The goal with this series was to turn multi-dimensional memories of sculptures and ornamental paintings of Hindu Gods, into two-dimensional photographs inviting the viewer to consider a photograph as means of spiritual engagement.
The artist Manjari Sharma refers to her camera as her “medium of worship”. She employs it to study, construct and deconstruct the mythologies of her native land India. With Darshan her larger than life solo show now on view locally at the Griffin Museum of Photography, she shares the fruits of that deep worship and inquiry. “The goal was to turn multi-dimensional memories of sculptures and ornamental paintings of Hindu Gods, into two-dimensional photographs. For centuries, the way that we have experienced darshans (metaphysical connection established upon sight) is via laying gaze upon a molded figure, a carved statue or an illustration that represents a likeness to avatars described in Hindu scripture. This series of images invites the viewer to consider a photograph as means of spiritual engagement.”
In Hindu tradition, the creation of the cosmos is credited to Lord Brahma whose image is pictured above right. According to the oldest scriptures, Brahmā is self-born in the lotus flower. Unlike most other Hindu gods, Brahmā holds no weapons. In one hand he holds a veda and in another he holds a string of prayer beads called the ‘akṣamālā’ (literally “garland of eyes”), which he uses to keep track of the universe’s time. Brahma presides over Brahmaloka, a universe that contains all the splendors of the earth and all other worlds.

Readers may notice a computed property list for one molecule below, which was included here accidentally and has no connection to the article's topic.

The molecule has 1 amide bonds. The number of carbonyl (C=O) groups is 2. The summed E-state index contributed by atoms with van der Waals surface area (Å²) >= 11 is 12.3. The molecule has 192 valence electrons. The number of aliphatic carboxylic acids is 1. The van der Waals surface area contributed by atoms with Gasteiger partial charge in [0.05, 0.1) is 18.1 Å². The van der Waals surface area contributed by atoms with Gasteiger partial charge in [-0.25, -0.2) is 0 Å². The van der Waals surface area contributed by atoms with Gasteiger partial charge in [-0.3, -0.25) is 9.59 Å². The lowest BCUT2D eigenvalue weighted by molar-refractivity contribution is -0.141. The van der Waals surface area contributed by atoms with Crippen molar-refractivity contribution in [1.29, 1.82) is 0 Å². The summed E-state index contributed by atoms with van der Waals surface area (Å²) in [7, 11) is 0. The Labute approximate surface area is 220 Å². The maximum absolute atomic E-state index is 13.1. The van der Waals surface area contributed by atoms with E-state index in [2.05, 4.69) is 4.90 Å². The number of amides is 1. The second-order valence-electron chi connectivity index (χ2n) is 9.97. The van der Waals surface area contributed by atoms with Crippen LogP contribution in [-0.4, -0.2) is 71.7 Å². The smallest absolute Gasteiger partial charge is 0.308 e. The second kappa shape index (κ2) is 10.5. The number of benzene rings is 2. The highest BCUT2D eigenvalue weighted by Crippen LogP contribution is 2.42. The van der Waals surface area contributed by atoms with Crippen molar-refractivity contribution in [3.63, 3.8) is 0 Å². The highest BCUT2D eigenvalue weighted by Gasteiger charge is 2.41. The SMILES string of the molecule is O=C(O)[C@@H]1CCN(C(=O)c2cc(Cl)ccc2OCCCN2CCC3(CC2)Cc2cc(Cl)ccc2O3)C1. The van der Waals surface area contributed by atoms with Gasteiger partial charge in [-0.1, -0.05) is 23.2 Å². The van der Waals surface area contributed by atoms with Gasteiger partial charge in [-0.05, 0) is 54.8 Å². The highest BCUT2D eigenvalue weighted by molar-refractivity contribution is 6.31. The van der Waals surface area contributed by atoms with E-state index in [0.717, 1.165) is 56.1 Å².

In a recent gallery talk Ms. Sharma unpacked the all-encompassing process which goes into each of the nine images on view. “To make the imagery for the series, exhaustive research on each character led to the assemblage of a diorama, by a team of approximately thirty-five Indian craftsmen who created props, sets, prosthetics, make-up, costumes, and jewelry to exacting specifications.” The images, all shot with a large format 4X5 camera, are then printed on a massive scale. Their elaborate installation in the Griffin’s Main Gallery only adds to the experience. Through the artist’s grand vision and attention to every detail, she has gifted transformative works which invite the viewer to pause, to breathe and pivot the attention inward.
“By bridging the gap between the significant ceremonies of my parents lives and my own mythology, this series has become my reason to immerse, question and push the boundaries of my faith, not only beyond my imagination, but beyond the very frame that surrounds the photograph.”
Darshan is on view through November 27th as part of the Museum’s Fall Exhibition ZINDAGI, a celebration of daily life and legacy in India. The exhibit also features the work of Priya Kambli, Dan Eckstein, Quintavius Oliver, Mayukh Dam and Julie Williams-Krishnan. The Griffin Museum of Photography is located at 67 Shore Road in Winchester, MA.
Images courtesy of the artist’s and the Griffin Museum’s website(s).